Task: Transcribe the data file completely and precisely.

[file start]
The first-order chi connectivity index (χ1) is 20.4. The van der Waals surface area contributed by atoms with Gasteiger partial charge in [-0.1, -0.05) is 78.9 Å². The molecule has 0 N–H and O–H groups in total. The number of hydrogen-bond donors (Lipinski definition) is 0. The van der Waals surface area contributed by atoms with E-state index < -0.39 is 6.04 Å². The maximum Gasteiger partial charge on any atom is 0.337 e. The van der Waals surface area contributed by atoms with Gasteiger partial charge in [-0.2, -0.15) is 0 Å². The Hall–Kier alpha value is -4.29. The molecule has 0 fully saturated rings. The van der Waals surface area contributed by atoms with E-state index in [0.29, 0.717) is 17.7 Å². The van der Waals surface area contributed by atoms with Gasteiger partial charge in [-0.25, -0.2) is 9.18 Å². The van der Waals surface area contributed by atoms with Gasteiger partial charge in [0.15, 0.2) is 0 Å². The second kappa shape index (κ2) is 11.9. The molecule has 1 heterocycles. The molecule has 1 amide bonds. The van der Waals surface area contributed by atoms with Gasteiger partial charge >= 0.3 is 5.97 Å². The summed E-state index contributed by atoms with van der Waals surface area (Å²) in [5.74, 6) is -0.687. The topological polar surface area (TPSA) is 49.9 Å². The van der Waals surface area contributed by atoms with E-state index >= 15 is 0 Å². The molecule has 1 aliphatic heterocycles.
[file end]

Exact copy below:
The first-order chi connectivity index (χ1) is 20.4. The van der Waals surface area contributed by atoms with Gasteiger partial charge in [-0.1, -0.05) is 78.9 Å². The molecule has 0 N–H and O–H groups in total. The number of hydrogen-bond donors (Lipinski definition) is 0. The van der Waals surface area contributed by atoms with E-state index < -0.39 is 6.04 Å². The maximum Gasteiger partial charge on any atom is 0.337 e. The van der Waals surface area contributed by atoms with Gasteiger partial charge in [-0.2, -0.15) is 0 Å². The Hall–Kier alpha value is -4.29. The molecule has 0 fully saturated rings. The van der Waals surface area contributed by atoms with E-state index in [0.29, 0.717) is 17.7 Å². The van der Waals surface area contributed by atoms with Gasteiger partial charge in [-0.25, -0.2) is 9.18 Å². The van der Waals surface area contributed by atoms with Gasteiger partial charge in [0.15, 0.2) is 0 Å². The second kappa shape index (κ2) is 11.9. The molecule has 1 heterocycles. The molecule has 1 amide bonds. The van der Waals surface area contributed by atoms with Gasteiger partial charge >= 0.3 is 5.97 Å². The summed E-state index contributed by atoms with van der Waals surface area (Å²) in [5.74, 6) is -0.687. The topological polar surface area (TPSA) is 49.9 Å². The van der Waals surface area contributed by atoms with E-state index >= 15 is 0 Å². The molecule has 1 aliphatic heterocycles.